Dense inert metal explosive

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Dense inert metal explosive (DIME) is a filling for explosive devices, intended to concentrate more power in a smaller volume, and both improve the chance of target destruction while reducing the damage to people and objects outside the intended explosion radius. While its initial uses are military, commercial applications in manufacturing and mining offer promise.

One prototype, developed jointly by the US Air Force Research Laboratory and the Lawrence Livermore National Laboratory. "consists of a low-density, wrapped carbon-fiber/epoxy matrix integrated with a steel nose and base. The low-density composite case can survive penetration into a one-foot hardened concrete wall. Upon detonation, the carbon-fiber warhead case disintegrates into small non-lethal fibers with little or no metallic fragments, thus significantly reducing collateral damage to people and structures. The warhead explosive fill is a dense inert metal explosive containing fine tungsten particles to provide a ballasted payload with sufficient penetration mass. The tungsten displaces energetic material so as to reduce the total energetic used. The net results are higher dynamic energy impulse all within a small lethal footprint."[1]


DIME technology is one of the Focused Lethality Munition (FLM) upgrades planned for the U.S. GBU-39 Small Diameter Bomb. Substituting the carbon filament case alone reduced a danger radius to 25 feet, compared to the 2000 feet of a steel-cased bomb. [2]

Israel is reported to have used it in the 2009 Gaza conflict.

Safety concerns

There have been nontechnical medical concerns stated over possible new injury mechanisms, from tungsten-based DIME weapons used by Israel in the 2009 Gaza conflict. They fall into several categories:[3]

  • Trauma induced by powder, with no obvious fragments as might be caused by metal. The reports, however, do not assess whether the powder injuries might be less or more than from fragment injuries. Still, there are concerns that DIME might violate Protocol 1, dealing with non-detectable fragments, of the Convention on Certain Conventional Weapons.
  • Dr. Erik Fosse, a Norwegian physician in Gaza, agreed that the motive for developing the bombs was to replace the use of depleted uranium, Dr Fosse said the cancer risk from tungsten powde was well known. "These patients should be followed up to see if there are any carcinogenic effects," he said.

2005 research on rats, the National Institute of Environmental Health Sciences of the National Institutes of Health, indicated that tungsten fragments caused rhabdomyosarcoma in all exposed rats. [4] atThis was supported by continuing studies, at the Armed Forces Radiobiology Research Institute, which also that tungsten can be carcinogenic;[5] Its hazard must be balanced against risk reductions in direct mechanical injuries from blast and fragmentation. It is a difficult call to balance immediate death risks to people in the 25 foot lethal area, cancer risks in an area that is larger but not precisely specified, and the 2000 foot blast and radiation range of a steel-cased standard bomb. Whether inhaled tungsten is as a concern as depleted uranium is another issue; the above experiments all involved tungsten that pierced the skin.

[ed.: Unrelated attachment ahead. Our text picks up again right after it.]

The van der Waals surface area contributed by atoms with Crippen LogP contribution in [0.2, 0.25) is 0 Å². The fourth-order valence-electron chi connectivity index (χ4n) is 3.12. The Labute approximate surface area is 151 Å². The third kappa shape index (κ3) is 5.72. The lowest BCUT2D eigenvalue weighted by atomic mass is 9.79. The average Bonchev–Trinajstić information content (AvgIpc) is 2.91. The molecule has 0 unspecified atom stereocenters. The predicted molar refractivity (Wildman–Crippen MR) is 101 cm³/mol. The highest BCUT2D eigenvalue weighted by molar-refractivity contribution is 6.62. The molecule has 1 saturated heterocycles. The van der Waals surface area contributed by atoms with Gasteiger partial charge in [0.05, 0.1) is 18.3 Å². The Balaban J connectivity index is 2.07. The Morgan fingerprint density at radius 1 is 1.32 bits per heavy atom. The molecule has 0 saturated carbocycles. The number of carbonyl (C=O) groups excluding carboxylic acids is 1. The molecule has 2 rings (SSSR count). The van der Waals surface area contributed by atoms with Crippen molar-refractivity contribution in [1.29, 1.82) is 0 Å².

Marc Garlasco, senior military analyst at Human Rights Watch commented "While Human Rights Watch is supportive of the US military’s commitment to reducing civilian casualties, collateral damage as they call it, it is unfortunate that these weapons are being developed specifically for use in densely populated areas which may negate the intended effect." Hambling, the Defense Tech reporter, wrote "We dont know whether a Focused Lethality Munition is likely to result in tungsten particles striking anyone outside the lethal area. Nor do we know the possible environmental impact tungsten powder left afterwards. But given that the Focused Lethality munition will be used in situations which are likely to produce media attention and political repercussions, these should be addressed. The aims of the Low Collateral Damage program are worthwhile. But unless the issues around tungsten are resolved we could see a repeat of the depleted uranium story. Instead of decreasing controversy, the new weapon might create even more."[2]


  1. "Dense Inert Metal Explosive (DIME)", Defense Update
  2. 2.0 2.1 David Hambling (22 May 2006), "Cancer Worries for New U.S. Bombs", DefenseTech
  3. Raymond Whitaker, "'Tungsten bombs' leave Israel's victims with mystery wounds: As it declares a unilateral ceasefire, Jerusalem faces a UN call for a war crimes investigation", Independent
  4. Kalinich JF et al. (15 February 2004), "Enhance Weapons-Grade Tungsten Alloy Shrapnel Rapidly induces Metastatic High-Grade Rhabdomyosarcomas in F344 Rats", Environmental Health Perspectives, DOI:10.1289/ehp.7791
  5. McClain DE, Carcinogenicity of Embedded Tungsten Alloys in Mice, Henry M. Jackson Foundation for the Advancement of Military Medicine, Annual rept. 10 Feb 2006-9 Feb 2007